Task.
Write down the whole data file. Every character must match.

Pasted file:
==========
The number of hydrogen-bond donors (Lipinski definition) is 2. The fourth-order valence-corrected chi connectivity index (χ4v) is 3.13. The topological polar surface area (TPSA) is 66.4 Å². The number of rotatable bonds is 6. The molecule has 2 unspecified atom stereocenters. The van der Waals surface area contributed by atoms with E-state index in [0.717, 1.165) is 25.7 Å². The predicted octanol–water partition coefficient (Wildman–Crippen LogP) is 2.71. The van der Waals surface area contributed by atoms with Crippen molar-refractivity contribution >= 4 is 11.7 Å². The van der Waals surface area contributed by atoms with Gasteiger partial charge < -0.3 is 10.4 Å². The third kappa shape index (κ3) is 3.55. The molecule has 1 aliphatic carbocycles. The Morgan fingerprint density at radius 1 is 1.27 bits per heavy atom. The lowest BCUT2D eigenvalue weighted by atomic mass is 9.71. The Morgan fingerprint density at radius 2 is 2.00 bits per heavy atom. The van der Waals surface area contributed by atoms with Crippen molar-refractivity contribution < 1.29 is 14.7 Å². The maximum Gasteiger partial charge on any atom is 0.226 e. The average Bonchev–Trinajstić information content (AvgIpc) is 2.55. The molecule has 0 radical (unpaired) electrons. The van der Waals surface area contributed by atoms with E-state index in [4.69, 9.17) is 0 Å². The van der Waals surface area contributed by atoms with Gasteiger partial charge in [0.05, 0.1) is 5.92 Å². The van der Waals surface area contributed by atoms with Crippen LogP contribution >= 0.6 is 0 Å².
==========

The number of hydrogen-bond donors (Lipinski definition) is 2. The fourth-order valence-corrected chi connectivity index (χ4v) is 3.13. The topological polar surface area (TPSA) is 66.4 Å². The number of rotatable bonds is 6. The molecule has 2 unspecified atom stereocenters. The van der Waals surface area contributed by atoms with E-state index in [0.717, 1.165) is 25.7 Å². The predicted octanol–water partition coefficient (Wildman–Crippen LogP) is 2.71. The van der Waals surface area contributed by atoms with Crippen molar-refractivity contribution >= 4 is 11.7 Å². The van der Waals surface area contributed by atoms with Gasteiger partial charge < -0.3 is 10.4 Å². The third kappa shape index (κ3) is 3.55. The molecule has 1 aliphatic carbocycles. The Morgan fingerprint density at radius 1 is 1.27 bits per heavy atom. The lowest BCUT2D eigenvalue weighted by atomic mass is 9.71. The Morgan fingerprint density at radius 2 is 2.00 bits per heavy atom. The van der Waals surface area contributed by atoms with Crippen molar-refractivity contribution < 1.29 is 14.7 Å². The maximum Gasteiger partial charge on any atom is 0.226 e. The average Bonchev–Trinajstić information content (AvgIpc) is 2.55. The molecule has 0 radical (unpaired) electrons. The van der Waals surface area contributed by atoms with E-state index in [4.69, 9.17) is 0 Å². The van der Waals surface area contributed by atoms with Gasteiger partial charge in [0.05, 0.1) is 5.92 Å². The van der Waals surface area contributed by atoms with Crippen LogP contribution >= 0.6 is 0 Å².